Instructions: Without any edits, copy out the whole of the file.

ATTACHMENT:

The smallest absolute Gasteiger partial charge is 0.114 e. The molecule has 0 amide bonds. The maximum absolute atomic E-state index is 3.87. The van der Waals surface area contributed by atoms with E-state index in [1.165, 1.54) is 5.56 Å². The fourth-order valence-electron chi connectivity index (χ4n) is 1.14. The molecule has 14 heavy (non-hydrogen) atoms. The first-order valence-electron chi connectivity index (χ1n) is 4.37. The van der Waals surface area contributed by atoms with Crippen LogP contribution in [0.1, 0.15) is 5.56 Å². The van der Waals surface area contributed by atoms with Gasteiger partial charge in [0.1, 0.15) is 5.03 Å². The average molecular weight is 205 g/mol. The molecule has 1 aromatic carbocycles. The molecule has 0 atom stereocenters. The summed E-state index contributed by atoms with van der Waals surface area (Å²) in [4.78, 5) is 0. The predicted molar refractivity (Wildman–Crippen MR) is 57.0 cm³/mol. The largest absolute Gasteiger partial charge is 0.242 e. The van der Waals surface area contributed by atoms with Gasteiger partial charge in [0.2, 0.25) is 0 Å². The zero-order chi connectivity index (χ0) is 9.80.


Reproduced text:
The smallest absolute Gasteiger partial charge is 0.114 e. The molecule has 0 amide bonds. The maximum absolute atomic E-state index is 3.87. The van der Waals surface area contributed by atoms with E-state index in [1.165, 1.54) is 5.56 Å². The fourth-order valence-electron chi connectivity index (χ4n) is 1.14. The molecule has 14 heavy (non-hydrogen) atoms. The first-order valence-electron chi connectivity index (χ1n) is 4.37. The van der Waals surface area contributed by atoms with Crippen LogP contribution in [0.1, 0.15) is 5.56 Å². The van der Waals surface area contributed by atoms with Gasteiger partial charge in [0.1, 0.15) is 5.03 Å². The average molecular weight is 205 g/mol. The molecule has 1 aromatic carbocycles. The molecule has 0 atom stereocenters. The summed E-state index contributed by atoms with van der Waals surface area (Å²) in [4.78, 5) is 0. The predicted molar refractivity (Wildman–Crippen MR) is 57.0 cm³/mol. The largest absolute Gasteiger partial charge is 0.242 e. The van der Waals surface area contributed by atoms with Gasteiger partial charge in [0.2, 0.25) is 0 Å². The zero-order chi connectivity index (χ0) is 9.80.